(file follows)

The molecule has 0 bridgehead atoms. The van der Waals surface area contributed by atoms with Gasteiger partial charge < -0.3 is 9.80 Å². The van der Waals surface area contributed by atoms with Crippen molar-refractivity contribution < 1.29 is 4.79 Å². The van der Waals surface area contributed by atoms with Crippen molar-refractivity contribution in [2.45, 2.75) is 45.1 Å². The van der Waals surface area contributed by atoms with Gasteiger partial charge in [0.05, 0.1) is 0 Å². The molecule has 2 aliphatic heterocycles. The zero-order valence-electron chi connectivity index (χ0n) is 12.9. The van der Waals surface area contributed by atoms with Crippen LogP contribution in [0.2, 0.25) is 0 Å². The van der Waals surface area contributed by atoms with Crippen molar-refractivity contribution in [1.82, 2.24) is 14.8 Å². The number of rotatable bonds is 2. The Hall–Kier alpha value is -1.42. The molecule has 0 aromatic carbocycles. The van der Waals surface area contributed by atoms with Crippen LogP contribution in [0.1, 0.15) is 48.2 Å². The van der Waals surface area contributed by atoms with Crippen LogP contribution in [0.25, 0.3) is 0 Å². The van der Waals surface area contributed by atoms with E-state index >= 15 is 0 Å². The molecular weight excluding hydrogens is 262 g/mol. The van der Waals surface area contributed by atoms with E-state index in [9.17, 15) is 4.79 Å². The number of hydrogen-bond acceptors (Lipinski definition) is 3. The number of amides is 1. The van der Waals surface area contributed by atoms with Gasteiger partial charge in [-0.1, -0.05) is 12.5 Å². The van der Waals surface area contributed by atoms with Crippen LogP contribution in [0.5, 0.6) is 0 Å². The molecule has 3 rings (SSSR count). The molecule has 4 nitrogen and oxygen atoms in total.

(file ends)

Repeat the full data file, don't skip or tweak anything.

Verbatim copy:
The molecule has 0 bridgehead atoms. The van der Waals surface area contributed by atoms with Gasteiger partial charge < -0.3 is 9.80 Å². The van der Waals surface area contributed by atoms with Crippen molar-refractivity contribution < 1.29 is 4.79 Å². The van der Waals surface area contributed by atoms with Crippen molar-refractivity contribution in [2.45, 2.75) is 45.1 Å². The van der Waals surface area contributed by atoms with Gasteiger partial charge in [0.05, 0.1) is 0 Å². The molecule has 2 aliphatic heterocycles. The zero-order valence-electron chi connectivity index (χ0n) is 12.9. The van der Waals surface area contributed by atoms with Crippen LogP contribution in [0.2, 0.25) is 0 Å². The van der Waals surface area contributed by atoms with Crippen molar-refractivity contribution in [1.82, 2.24) is 14.8 Å². The number of rotatable bonds is 2. The Hall–Kier alpha value is -1.42. The molecule has 0 aromatic carbocycles. The van der Waals surface area contributed by atoms with Crippen LogP contribution in [0.1, 0.15) is 48.2 Å². The van der Waals surface area contributed by atoms with Crippen LogP contribution in [0.25, 0.3) is 0 Å². The van der Waals surface area contributed by atoms with E-state index >= 15 is 0 Å². The molecular weight excluding hydrogens is 262 g/mol. The van der Waals surface area contributed by atoms with E-state index in [9.17, 15) is 4.79 Å². The number of hydrogen-bond acceptors (Lipinski definition) is 3. The number of amides is 1. The van der Waals surface area contributed by atoms with Gasteiger partial charge in [-0.1, -0.05) is 12.5 Å². The van der Waals surface area contributed by atoms with Crippen LogP contribution in [0.5, 0.6) is 0 Å². The molecule has 3 rings (SSSR count). The molecule has 4 nitrogen and oxygen atoms in total.